By Sarah Arrington, Policy Fellow
This month, the DC State Board of Education (SBOE) continues its efforts to make education research and policy concepts accessible to all stakeholders in our communities. The September 2019 #EdPolicy Research Roundup features two reports: one from the Education Commission of the States discussing STEAM education and its impact on student success and one from FutureEd that looks at how state testing systems are changing under the Every Student Succeeds Act (ESSA).
As we have done previously, SBOE will discuss the key findings of each report and explain the implications on the State Board’s work and priorities.
“Preparing Students for Learning, Work and Life Through STEAM Education” Education Commission of the States (ECS), Mary Dell’Erba, September 2019
Summary: The Education Commission of the States (ECS) and the Arts Education Partnership (AEP) conducted a study on state policies that include STEAM (science, technology, engineering, arts, and math) education. They defined STEAM education as “an approach to teaching in which students demonstrate critical thinking and creative problem-solving.” This type of education focuses on learning through experience, exploration, inquiry, and creativity. Specifically with the addition of arts into a more traditional STEM program, they found that students had increased opportunities to practice active learning and divergent thinking, to build social and emotional skills, and to develop cultural competency. Continue reading
By: Paul Negron, Public Affairs Specialist
Last week, Cardozo High School Assistant Principal Matthew Kennedy and his leadership team welcomed State Board members Ruth Wattenberg (Ward 3 / President), Ashley MacLeay (At-Large), Emily Gasoi (Ward 1), and some of my SBOE staff colleagues for a school tour and lively education policy discussion at one of Ward 1’s education campuses. Cardozo Education Campus is essentially three schools in one, with a middle school, mainstream/traditional high school, and an International Academy for English language learners in one building. The historic “Castle on the Hill” campus serves students from grades 6–12 at this neighborhood DCPS school in the District’s northwest neighborhood of Columbia Heights.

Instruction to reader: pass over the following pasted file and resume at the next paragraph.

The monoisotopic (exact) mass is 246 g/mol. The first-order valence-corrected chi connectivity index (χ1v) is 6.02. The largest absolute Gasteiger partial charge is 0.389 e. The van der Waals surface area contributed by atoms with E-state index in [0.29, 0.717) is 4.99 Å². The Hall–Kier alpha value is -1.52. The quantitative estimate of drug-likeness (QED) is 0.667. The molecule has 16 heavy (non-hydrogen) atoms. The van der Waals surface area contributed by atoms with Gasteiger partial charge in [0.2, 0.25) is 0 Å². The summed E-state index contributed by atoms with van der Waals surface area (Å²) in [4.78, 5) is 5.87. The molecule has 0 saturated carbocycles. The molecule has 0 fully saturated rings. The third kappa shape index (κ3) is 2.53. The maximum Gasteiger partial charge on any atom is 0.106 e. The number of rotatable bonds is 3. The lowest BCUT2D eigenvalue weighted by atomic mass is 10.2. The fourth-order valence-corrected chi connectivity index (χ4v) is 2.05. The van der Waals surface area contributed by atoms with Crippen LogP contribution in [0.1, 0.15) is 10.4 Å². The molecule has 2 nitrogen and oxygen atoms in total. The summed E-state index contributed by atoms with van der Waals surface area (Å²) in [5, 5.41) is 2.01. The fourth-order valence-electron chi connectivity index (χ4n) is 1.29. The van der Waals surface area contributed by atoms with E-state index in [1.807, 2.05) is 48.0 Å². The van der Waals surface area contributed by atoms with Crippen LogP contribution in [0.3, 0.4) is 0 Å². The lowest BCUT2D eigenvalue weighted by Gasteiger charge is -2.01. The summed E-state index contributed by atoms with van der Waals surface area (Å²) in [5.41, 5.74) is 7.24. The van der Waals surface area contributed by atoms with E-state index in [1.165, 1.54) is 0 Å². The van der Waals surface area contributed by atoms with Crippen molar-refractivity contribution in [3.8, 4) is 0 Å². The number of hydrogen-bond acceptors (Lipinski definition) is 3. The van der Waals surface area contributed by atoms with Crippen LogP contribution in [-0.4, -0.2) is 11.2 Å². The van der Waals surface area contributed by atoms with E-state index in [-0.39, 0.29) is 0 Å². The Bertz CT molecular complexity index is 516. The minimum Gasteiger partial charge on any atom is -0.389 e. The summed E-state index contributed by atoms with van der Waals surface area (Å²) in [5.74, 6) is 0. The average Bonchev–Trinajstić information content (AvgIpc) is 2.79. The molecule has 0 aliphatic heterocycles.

During the first portion of the visit, we sat down with Assistant Principal Matthew Kennedy to learn more about the unique programs offered at this combined middle/high school. In addition, State Board members engaged in a discussion with school leaders and teachers on different ways to measure academic growth during high school. Academic growth, the progress a student makes over a particular time period, is one of the indicators used by the District in its STAR Framework and in its school report card. This visit was timely as the State Board looks forward to a proposal from the Office of the State Superintendent of Education (OSSE) related to a high school growth measure next month.
By: Paul Negron, Public Affairs Specialist
During a press conference held last evening at the newly-modernized Bancroft Elementary School, Mayor Muriel Bowser, with Ward 1 Councilmember Brianne Nadeau, Interim Deputy Mayor Ahnna Smith, State Superintendent of Education Hanseul Kang, Interim DC Public Schools Chancellor Dr. Amanda Alexander, DC Public Charter School Board Executive Director Scott Pearson, and Principal Arthur Mola from Bancroft Elementary School publicly announced results for the 2017-18 statewide Partnership for Assessment of Readiness for College and Careers (PARCC) exams. Overall, the percentage of District students who are on track for the next grade level and to leave high school prepared for college and career increased since last year. The full results can be found here.
The SBOE is encouraged by the increases in scores for almost all students, but remains concerned about the enormous gaps that remain between students of color and white students. The District’s scores for high school math and students with disabilities are also of particular concern. Statewide, the proportion of students meeting or exceeding expectations on the PARCC has increased gradually in each of the last two years, and the District is up 5.5 points in English language arts/literacy (ELA) and 4.8 points in math over 2014-15 levels.